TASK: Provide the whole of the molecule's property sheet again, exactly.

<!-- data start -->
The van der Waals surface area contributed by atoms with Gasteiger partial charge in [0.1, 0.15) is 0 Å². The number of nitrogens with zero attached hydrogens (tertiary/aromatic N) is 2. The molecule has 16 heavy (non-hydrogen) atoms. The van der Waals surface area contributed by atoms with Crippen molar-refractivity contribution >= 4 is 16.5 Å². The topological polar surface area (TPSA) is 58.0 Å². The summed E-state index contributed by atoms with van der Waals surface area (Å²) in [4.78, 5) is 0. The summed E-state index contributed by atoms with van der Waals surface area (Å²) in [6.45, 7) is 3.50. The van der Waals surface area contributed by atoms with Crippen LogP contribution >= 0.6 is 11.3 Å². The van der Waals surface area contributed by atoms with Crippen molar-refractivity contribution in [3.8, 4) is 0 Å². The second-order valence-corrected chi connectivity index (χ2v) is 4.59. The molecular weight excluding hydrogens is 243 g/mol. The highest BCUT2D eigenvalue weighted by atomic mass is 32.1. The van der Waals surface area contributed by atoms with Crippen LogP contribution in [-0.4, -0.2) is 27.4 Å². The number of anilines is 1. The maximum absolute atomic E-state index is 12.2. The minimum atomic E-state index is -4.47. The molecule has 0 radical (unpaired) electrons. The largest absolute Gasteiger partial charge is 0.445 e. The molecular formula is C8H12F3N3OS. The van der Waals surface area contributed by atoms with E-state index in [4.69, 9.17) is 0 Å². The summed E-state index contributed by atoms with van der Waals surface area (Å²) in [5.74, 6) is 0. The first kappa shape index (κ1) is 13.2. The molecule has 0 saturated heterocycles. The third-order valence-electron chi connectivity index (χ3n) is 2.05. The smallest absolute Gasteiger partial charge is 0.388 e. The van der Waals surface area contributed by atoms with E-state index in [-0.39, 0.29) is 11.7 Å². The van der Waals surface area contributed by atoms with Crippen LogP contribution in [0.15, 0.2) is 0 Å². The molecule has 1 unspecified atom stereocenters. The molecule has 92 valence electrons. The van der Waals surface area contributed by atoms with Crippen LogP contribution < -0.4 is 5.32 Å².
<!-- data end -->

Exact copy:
The van der Waals surface area contributed by atoms with Gasteiger partial charge in [0.1, 0.15) is 0 Å². The number of nitrogens with zero attached hydrogens (tertiary/aromatic N) is 2. The molecule has 16 heavy (non-hydrogen) atoms. The van der Waals surface area contributed by atoms with Crippen molar-refractivity contribution >= 4 is 16.5 Å². The topological polar surface area (TPSA) is 58.0 Å². The summed E-state index contributed by atoms with van der Waals surface area (Å²) in [4.78, 5) is 0. The summed E-state index contributed by atoms with van der Waals surface area (Å²) in [6.45, 7) is 3.50. The van der Waals surface area contributed by atoms with Crippen LogP contribution >= 0.6 is 11.3 Å². The van der Waals surface area contributed by atoms with Crippen molar-refractivity contribution in [3.8, 4) is 0 Å². The second-order valence-corrected chi connectivity index (χ2v) is 4.59. The molecular weight excluding hydrogens is 243 g/mol. The highest BCUT2D eigenvalue weighted by atomic mass is 32.1. The van der Waals surface area contributed by atoms with Crippen LogP contribution in [-0.4, -0.2) is 27.4 Å². The number of anilines is 1. The maximum absolute atomic E-state index is 12.2. The minimum atomic E-state index is -4.47. The molecule has 0 radical (unpaired) electrons. The largest absolute Gasteiger partial charge is 0.445 e. The molecular formula is C8H12F3N3OS. The van der Waals surface area contributed by atoms with E-state index in [4.69, 9.17) is 0 Å². The summed E-state index contributed by atoms with van der Waals surface area (Å²) in [5.74, 6) is 0. The first kappa shape index (κ1) is 13.2. The molecule has 0 saturated heterocycles. The third-order valence-electron chi connectivity index (χ3n) is 2.05. The smallest absolute Gasteiger partial charge is 0.388 e. The van der Waals surface area contributed by atoms with E-state index in [-0.39, 0.29) is 11.7 Å². The van der Waals surface area contributed by atoms with Crippen LogP contribution in [0.15, 0.2) is 0 Å². The molecule has 1 unspecified atom stereocenters. The molecule has 92 valence electrons. The van der Waals surface area contributed by atoms with Crippen LogP contribution < -0.4 is 5.32 Å².